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. You have to have an axiom at some point I think.
Meaning what? At what point in what line?
I have not yet (?) looked at the video, and it would depend on how Harris argues for his conclusion. But certainly, you cannot rationally arrive at moral beliefs without knowledge of the facts. Hume argued that science can tell you what moral options are open to you, how those options can be achieved, and what the likely consequences of those options are, so that you can make a rational moral choice. And this is clearly true. But (Hume points out) science cannot (after it has given you all of this necessary, and even vital information) actually show which of the options is the rational one. That is why Hume wrote in a famous dictum, "Reason is, and ought to be, the slave of the passions". For, he argued, in the end, it is up to you to choose the option you prefer. And that, he argued, can be only an emotional decision, not a rational one.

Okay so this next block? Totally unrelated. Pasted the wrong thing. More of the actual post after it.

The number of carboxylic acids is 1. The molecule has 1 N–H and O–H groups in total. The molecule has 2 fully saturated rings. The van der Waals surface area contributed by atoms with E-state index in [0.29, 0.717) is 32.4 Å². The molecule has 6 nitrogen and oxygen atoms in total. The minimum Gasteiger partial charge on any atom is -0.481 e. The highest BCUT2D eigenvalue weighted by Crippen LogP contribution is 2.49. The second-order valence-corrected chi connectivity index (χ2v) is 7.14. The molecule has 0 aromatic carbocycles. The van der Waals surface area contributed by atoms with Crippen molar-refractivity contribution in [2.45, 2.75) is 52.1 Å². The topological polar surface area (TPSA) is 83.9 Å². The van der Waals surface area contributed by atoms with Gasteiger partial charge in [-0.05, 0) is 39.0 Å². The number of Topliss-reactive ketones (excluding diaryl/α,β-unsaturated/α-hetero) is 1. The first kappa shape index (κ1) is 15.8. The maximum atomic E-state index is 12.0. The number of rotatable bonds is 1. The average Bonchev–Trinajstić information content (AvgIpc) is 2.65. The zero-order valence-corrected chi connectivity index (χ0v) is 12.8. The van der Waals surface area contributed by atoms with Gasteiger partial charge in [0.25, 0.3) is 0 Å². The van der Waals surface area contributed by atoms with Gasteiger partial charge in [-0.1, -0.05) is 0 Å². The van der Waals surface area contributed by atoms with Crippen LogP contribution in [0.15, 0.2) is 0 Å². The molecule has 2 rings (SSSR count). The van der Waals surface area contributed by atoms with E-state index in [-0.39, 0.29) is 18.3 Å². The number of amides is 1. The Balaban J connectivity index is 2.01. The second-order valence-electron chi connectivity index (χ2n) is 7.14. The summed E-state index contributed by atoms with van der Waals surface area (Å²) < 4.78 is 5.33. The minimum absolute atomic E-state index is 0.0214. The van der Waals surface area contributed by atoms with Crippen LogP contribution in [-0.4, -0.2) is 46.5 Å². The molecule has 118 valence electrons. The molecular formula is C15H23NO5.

Yes. But aren't the ultimate questions unanswerable? They generally start with an assumption. Or usually our instinctive feeling.
I need a starting point.
It's been a while since I thought about this subject...
Perhaps there isn't any reason to assume that axioms are required at some point. Many people say they are and that was the context I remember this debate taking place in.
If morality is a system for ensuring the "health" of society, then axioms don't seem to be required.